Middle-schoolers trade textbooks for tents

Lincoln Middle School teacher Tim Sprain held his air horn high in the air and let is blast.

“Good morning campers,” said Sprain into a microphone.

Hitting the snooze button is not an option this morning.

“If you are still asleep, please wake up,” said Sprain.

The last of the middle-schoolers hustled out of their tents. They’re in the woods of Black River Falls taking part in an end-of-the-year outdoor educational experience.

It’s time for class; time to catch some birds.

“Of course, we’re hoping some unwary bird won’t be able to see this net,” said U.S. Fish and Wildlife ornithologist Kathy Carlyle to a group of students gathered around her in the woods.


“When you take students out in the environment, they develop these senses. And from those senses, they get feelings. From those feelings, emotions. From emotions, values. And then values, actions,” said Sprain.

The 160 middle-school students from Lincoln Middle, Coulee Montessori and School of Technology and Arts II are learning in the great outdoors — with all their senses.

“The skunk sprayed and we had a whole session on skunk ecology and habitat,” said Sprain.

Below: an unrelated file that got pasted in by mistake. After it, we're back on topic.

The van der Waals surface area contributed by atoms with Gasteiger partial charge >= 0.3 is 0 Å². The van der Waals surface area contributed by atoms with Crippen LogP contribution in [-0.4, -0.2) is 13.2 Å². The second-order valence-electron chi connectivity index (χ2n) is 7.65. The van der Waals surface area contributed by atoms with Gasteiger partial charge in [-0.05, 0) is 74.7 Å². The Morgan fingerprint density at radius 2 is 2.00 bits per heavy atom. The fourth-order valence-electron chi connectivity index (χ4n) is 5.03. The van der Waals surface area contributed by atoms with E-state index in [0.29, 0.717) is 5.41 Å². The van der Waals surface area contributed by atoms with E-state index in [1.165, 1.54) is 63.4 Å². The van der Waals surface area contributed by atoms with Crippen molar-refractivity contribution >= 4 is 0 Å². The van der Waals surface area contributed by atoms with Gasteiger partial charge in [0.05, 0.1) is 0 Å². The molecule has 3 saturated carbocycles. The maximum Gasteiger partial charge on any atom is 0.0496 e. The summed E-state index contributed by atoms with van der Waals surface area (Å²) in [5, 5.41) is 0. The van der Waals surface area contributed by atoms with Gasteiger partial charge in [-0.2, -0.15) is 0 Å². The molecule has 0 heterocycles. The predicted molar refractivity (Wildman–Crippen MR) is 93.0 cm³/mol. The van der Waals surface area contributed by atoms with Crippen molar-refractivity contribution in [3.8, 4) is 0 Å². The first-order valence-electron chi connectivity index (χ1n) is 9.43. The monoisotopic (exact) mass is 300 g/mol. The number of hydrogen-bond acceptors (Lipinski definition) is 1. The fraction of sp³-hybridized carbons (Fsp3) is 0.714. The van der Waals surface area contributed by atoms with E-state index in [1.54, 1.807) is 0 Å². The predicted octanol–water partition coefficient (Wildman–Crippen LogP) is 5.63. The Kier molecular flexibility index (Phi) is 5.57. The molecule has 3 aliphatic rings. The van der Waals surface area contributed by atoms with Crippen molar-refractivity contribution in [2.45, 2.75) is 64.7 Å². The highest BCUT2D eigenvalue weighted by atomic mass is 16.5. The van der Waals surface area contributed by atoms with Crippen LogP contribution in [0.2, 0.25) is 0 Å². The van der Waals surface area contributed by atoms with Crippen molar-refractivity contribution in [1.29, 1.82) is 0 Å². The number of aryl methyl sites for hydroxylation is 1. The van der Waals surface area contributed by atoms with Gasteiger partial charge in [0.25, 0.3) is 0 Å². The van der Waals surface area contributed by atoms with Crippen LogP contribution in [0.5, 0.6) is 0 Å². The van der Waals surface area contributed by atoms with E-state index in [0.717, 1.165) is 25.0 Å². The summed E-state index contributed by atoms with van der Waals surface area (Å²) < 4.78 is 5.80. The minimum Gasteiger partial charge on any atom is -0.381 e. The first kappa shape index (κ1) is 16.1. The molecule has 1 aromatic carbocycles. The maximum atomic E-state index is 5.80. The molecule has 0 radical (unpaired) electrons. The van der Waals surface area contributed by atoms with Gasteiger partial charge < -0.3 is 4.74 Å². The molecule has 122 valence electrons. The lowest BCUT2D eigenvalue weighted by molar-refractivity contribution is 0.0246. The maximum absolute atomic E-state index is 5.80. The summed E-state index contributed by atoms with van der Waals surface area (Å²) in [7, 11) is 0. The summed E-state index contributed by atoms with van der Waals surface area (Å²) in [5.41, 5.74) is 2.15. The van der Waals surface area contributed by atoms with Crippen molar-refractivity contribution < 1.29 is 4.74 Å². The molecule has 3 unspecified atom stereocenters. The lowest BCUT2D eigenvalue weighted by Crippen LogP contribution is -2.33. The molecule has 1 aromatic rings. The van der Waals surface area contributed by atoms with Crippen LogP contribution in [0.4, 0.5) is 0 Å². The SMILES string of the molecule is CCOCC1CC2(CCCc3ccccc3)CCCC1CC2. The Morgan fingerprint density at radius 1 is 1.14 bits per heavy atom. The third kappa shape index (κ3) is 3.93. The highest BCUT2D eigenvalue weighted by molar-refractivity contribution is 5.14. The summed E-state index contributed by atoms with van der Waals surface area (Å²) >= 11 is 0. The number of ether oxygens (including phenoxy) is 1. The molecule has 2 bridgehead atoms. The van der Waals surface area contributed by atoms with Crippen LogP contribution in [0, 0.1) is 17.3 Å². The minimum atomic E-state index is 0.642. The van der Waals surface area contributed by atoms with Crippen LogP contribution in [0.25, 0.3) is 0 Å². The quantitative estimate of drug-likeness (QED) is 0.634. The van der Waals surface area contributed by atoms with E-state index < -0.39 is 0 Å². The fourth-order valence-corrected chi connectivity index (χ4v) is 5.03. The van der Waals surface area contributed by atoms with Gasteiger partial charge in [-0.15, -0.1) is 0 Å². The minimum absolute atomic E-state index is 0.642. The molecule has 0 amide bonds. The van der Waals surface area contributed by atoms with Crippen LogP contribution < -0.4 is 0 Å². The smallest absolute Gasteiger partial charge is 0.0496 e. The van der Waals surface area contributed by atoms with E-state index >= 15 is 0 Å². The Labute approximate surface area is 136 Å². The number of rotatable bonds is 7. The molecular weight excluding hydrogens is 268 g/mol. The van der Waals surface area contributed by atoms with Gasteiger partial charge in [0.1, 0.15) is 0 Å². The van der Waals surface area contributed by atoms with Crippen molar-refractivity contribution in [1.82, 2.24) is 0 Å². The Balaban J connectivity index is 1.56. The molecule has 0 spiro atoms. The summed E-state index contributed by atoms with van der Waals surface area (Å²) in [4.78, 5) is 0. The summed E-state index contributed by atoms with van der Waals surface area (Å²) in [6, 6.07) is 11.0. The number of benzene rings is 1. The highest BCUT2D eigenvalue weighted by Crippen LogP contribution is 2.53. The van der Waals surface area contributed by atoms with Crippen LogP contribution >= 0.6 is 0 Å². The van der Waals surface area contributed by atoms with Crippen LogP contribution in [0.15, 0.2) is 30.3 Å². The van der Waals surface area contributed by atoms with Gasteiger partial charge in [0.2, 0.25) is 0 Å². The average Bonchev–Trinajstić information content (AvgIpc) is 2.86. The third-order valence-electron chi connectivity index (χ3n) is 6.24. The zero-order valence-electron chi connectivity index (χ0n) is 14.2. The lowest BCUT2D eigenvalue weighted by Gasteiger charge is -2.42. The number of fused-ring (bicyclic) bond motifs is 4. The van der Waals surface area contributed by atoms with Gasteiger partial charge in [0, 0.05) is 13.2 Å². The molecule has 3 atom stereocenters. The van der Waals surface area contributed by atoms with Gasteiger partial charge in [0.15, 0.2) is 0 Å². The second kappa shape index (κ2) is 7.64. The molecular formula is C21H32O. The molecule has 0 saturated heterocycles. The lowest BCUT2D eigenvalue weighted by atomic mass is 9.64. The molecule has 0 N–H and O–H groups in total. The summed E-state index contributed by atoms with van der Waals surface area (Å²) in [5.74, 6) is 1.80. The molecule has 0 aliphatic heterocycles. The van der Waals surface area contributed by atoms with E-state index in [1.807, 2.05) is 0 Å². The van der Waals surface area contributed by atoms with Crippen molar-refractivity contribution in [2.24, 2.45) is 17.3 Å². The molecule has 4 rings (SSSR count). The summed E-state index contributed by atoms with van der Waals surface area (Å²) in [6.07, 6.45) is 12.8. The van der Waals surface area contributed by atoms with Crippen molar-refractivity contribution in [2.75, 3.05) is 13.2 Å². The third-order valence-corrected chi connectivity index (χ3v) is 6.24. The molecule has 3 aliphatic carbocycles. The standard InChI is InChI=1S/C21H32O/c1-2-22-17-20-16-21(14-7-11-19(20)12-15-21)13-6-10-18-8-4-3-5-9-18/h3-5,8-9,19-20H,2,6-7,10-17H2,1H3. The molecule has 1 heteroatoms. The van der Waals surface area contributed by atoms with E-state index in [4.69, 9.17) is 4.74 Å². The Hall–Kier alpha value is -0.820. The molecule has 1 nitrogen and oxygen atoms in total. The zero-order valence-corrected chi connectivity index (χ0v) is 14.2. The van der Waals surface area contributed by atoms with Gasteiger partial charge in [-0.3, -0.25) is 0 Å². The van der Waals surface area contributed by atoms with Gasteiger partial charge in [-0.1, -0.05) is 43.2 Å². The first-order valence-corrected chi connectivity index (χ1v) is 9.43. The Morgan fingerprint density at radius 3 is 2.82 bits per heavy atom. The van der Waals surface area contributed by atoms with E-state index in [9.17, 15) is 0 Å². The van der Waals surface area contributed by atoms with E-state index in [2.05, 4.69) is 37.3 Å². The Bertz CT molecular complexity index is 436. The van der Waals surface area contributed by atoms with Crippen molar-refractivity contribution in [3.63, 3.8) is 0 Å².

“We were not allowed to go anywhere near it. But we could smell it. We could smell it for a while,” said Coulee Montessori sixth-grader Anna Jansson.

Students might think they’re getting a break from learning.

“It’s a nice break from, like, the math and the geometry and the reading and stuff,” said Jansson.

But Sprain said they’re just learning those subjects in a different way.

“You cannot learn what the students are learning from a screen,” said Sprain. “Their eyes get bright and they’re just transfixed and zoned in on this new piece of learning. Something they could not explain before in their life.”

There’s research to back up the effectiveness of this kind of hands-on learning. A Purdue University study showed middle-school students scored 20 percent better on tests when they learned by doing instead of by lecturing.

Students participating in the event also learned about pack llamas, plants, water monitoring and storytelling.